Israel-Palestine war draws threats from Yemen’s Houthis of regional conflict
Yemen’s Iran-backed Houthi movement has issued a warning that it stands ready to engage in hostilities against Israel should the United States directly back the Israeli military campaign on the Gaza Strip.
In a televised address on Tuesday, Houthi leader Abdul Malik al-Houthi declared: "If the Americans directly intervene, we are prepared to partake in missile strikes, drone attacks, and other military actions.
"We are in full coordination with the axis of jihad and resistance to provide everything we can to support to the Palestinian people," he added.
On Saturday, Palestinian fighters poured into Israel from Gaza by land, sea and air, in a surprise attack that killed 1,200 Israelis. Since then, Israel has waged a bombing campaign on Gaza that has killed at least 1,200 Palestinians.
In his speech, the Houthi leader commended Saturday’s Hamas-led attack. "The operation disrupted the existing equilibrium and inflicted significant losses on the arrogant, criminal, aggressive, and oppressive Zionist enemy," he said.
While some observers have speculated that the assault might jeopardise the ongoing efforts between Saudi Arabia and Israel to establish formal relations, the Houthi leader emphasised the importance of its timing, "considering the circumstances and the broader regional context in which it unfolded".
Yemen has been at war since 2014, when the Houthi movement, also known as Ansar Allah, seized the capital Sanaa. Over nearly a decade, the conflict has resulted in deep divisions among civilians and pitted the Houthis against the internationally recognised government operating out of the southern city of Aden.
However, an unusual and unifying development has emerged, as both sides find common ground in condemning Israel and expressing solidarity with the Palestinian people.
Yemen's foreign ministry issued a statement, underscoring the need to "protect civilians and halt the provocations committed by Israeli occupying forces, which have persistently targeted the Palestinian people and their sacred sites”, echoing Hamas’ reasoning for the assault.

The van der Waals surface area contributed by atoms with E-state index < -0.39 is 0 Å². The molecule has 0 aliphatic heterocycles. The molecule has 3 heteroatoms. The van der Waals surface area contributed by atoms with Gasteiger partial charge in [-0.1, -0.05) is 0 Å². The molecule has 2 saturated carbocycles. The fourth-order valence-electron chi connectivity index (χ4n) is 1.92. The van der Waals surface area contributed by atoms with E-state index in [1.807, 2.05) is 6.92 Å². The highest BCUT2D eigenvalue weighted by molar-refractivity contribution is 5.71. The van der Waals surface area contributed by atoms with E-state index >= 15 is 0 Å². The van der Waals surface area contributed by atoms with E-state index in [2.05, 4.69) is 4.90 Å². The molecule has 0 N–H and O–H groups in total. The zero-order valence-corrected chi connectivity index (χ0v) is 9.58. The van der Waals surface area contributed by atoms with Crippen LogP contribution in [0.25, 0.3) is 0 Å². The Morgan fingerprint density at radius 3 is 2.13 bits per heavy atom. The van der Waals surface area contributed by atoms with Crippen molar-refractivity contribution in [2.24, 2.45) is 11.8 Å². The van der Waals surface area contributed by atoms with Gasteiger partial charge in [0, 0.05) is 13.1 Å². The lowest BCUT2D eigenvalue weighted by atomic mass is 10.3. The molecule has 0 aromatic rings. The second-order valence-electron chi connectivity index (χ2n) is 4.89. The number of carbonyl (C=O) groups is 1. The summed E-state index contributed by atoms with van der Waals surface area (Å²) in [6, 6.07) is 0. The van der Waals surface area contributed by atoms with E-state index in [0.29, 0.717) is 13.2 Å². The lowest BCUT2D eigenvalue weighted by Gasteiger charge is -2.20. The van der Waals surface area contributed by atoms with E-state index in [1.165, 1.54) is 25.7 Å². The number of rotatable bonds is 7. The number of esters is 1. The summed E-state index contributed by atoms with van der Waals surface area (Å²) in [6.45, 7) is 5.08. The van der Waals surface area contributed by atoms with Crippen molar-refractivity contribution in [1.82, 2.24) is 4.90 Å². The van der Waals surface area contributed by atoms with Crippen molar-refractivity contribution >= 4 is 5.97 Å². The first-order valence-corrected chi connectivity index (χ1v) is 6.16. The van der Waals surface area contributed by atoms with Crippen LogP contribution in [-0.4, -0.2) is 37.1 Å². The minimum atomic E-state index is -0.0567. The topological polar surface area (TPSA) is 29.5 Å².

“These actions have long been a cause for concern, with warnings about their grave consequences," he added.
This represents one of the rare moments where the Saudi-backed government and Iran-aligned Houthis share a similar standpoint. Not only have Yemeni leaders voiced their unequivocal condemnation of Israel, but citizens from territory held by both sides have taken to the streets in substantial numbers.
'This presents an opportunity for the Houthis to reaffirm their commitment to the Palestinian cause, which they contend is at the core of their struggle'
- Ahmed Nagi, International Crisis Group
They have raised the Yemeni and Palestinian flags while expressing strong disapproval of Israel's bombardment of Gaza. Despite their internal differences, the conflict in Gaza has inspired a shared position of unity and support among Yemenis.
The Houthi threat to strike Israel is not a novel development, as they have issued similar warnings in the past.
In 2020, a Houthi official said that long-range missiles fired at Saudi Arabian oil facilities could also be used against Israel.
As the number of Palestinians killed by Israeli bombing grows, and the threat of a ground offensive in Gaza becomes more pronounced, there have been more calls from Houthi leaders to engage with and support Palestinian fighters.
Mohammed al-Bukhaiti, a member of the Houthi's political council and a spokesman for the movement, declared on X: "I believe that now is the opportune moment for the axis of resistance, represented by Yemen, Syria, Lebanon, Iran, and Iraq, to participate in the decisive battle against the occupying Zionist entity in support of our Palestinian brothers."
Ahmed Nagi, a senior analyst at the International Crisis Group think tank in Brussels, suggested that the messages conveyed by the Houthis aim to emphasise the regional dimension of their stance. To Israel’s north, Lebanon’s Hezbollah movement, too, has issued threats and there have been repeated flareups on the Lebanese-Israeli border.
"This presents an opportunity for the Houthis to reaffirm their commitment to the Palestinian cause, which they contend is at the core of their struggle, and their message embodies this principle," Nagi told Middle East Eye.
While the Houthi movement has demonstrated its capability to disrupt maritime lanes, given its previous attacks on ships in the Red Sea, it remains uncertain whether it possesses the means to reach Israel or the audacity to jeopardise American interests in the region.
Nagi asked: "What military capabilities might the Houthis possess if they decide to intervene? Do they have missile power capable of reaching Israel, or will their military actions target American interests in the region?"